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Tax policy changes to expect under Biden

Kate Barton, EY Global Vice Chair for Tax, joins Yahoo Finance's Alexis Christoforous to discuss how to prepare your taxes for 2021.

Video Transcript

ALEXIS CHRISTOFOROUS: Here to help us out is Kate Barton, EY's Global Vice Chair for Tax. Kate, lots to unpack here. I want to start with President-elect Joe Biden's promise to reverse the Trump corporate tax cuts. Do you think he will be able to successfully raise the corporate tax rate from its current 21% to 28%, which is what he's vowed to do?

KATE BARTON: Well, Alexis, delighted to be here with you. And I think it's going to be tough to get that done in the current environment. I mean, we obviously are all watching the Georgia runoff elections to see how the government shapes up.

So we need to see what happens with the Senate. But even if the Senate goes-- those two seats go Democratic, I think it's pretty clear that it's going to be tough for everybody to vote during their-- or along their party lines. And so how much of President-elect Biden's plan he's able to get done remains to be seen in this divided government.

ALEXIS CHRISTOFOROUS: OK, well, with a divided government, what tax policy changes are within reach? What do you think the Biden administration will be able to do, and perhaps be able to do very early on, in the presidency?

KATE BARTON: Well, if the government stays divided, or even if the margin is so low that it's difficult to-- to get things done, I think we're going to see more through, once again, executive orders or two, through regulation. So that could be two ways that President-elect Biden goes ahead. So I wouldn't underestimate those.

But I think one of the big places that he might have some success at early on is-- is really around supply chain and making-- one of the proposals that he had in his plan was to bring back manufacturing to the US. And so there are some smaller elements in the tax act that he could change maybe through reg or-- or through an executive order to get manufacturing closer to the consumer in the US. And so that's a big aspect that a lot of our clients are looking at and staying in tune to.

The second area is really on the global platform. You're probably familiar, Alexis, with the fact that the OECD has been looking at how they can harmonize tax rules around the world. And so it's a really lofty ambition and one that has a lot of constituents really focused on this.

And so I do think that Biden will bring a different approach. I think it will still be protection for the US multinational, but I think on a more diplomatic stage. And I can't tell you how important the two big areas that the OECD is working on and how that impacts a lot of companies in the US.

ALEXIS CHRISTOFOROUS: Speaking of the diplomatic stage, what about tariffs, one area that may be very different between the Trump administration and the Bush administration? Do they remove tariffs, do you think, on China, on the EU, in the first 100 days?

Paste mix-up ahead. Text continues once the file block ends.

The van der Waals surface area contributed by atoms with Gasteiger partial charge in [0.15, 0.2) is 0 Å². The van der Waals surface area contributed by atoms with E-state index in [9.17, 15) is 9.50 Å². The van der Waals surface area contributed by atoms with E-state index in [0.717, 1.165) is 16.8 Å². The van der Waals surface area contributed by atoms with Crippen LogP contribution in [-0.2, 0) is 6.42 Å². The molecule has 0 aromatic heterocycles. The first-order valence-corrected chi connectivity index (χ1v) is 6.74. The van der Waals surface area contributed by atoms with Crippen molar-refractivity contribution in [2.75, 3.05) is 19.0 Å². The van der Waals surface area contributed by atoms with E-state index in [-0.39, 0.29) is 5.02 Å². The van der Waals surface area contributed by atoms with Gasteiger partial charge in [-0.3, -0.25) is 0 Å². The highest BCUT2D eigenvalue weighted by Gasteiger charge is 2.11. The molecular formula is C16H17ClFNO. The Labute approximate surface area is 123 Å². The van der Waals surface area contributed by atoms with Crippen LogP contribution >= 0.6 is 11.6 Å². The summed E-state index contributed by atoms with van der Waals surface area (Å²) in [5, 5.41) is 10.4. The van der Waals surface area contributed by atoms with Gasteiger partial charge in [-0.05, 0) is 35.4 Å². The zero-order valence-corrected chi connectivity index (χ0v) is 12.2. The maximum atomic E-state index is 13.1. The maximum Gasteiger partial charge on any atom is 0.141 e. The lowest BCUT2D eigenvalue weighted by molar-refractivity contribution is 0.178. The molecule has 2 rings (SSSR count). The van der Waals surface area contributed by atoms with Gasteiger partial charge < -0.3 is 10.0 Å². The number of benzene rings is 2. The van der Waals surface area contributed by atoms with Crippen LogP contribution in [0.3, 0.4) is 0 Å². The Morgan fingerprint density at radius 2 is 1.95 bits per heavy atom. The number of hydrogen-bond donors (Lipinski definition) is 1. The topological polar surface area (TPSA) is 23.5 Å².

KATE BARTON: I think the first 100 days are going to be pretty focused on getting this health crisis under control. And so it strikes me as certainly that is going to be something that has to be dealt with and how that gets done and the interplay between those-- the important countries. We have tariff issues with France because of the digital services taxes and China. So those are key issues. But in the first 100 days, I'm not sure that's going to be the first thing that gets tackled.

ALEXIS CHRISTOFOROUS: What do you think-- on the tax front, though, what do you think would probably be the easiest thing or the-- the path of least resistance for the Biden administration when it comes to corporate taxes?

KATE BARTON: I think that one of the biggest areas that they can focus on is-- is making sure that manufacturing gets done closer. I mean, one of the big things that President-elect Biden had was his, you know, made in America provisions where he, too, wants to bring things back. And so there's a lot of intricacy in the tax rules right now where it's not just about the headline rate, Alexis, it's-- it's about what you actually pay.

And I think it's important out there, a lot of our clients are very focused on the JOBS Act, which is the regime that came in when Trump was in his four years. It has provisions that will naturally expire. So if nothing's done, taxes are going up, cash taxes are going up 4% for most taxpayers.

And that's because, you know, three things happen-- interest expense is more difficult to get deducted for corporations. Bonus depreciation goes away. And R&D, which I know is important to a lot of clients that are listening, that also goes away. So those expiring provisions need to be dealt with.

So I think that might be one of the first orders of business, does he let those expire? Or does he adjust those and, at the same time, look at that headline rate and try to bring it up? But it's going to take-- you know, our best look at this is it's going to take a lot of artful negotiation across the aisle.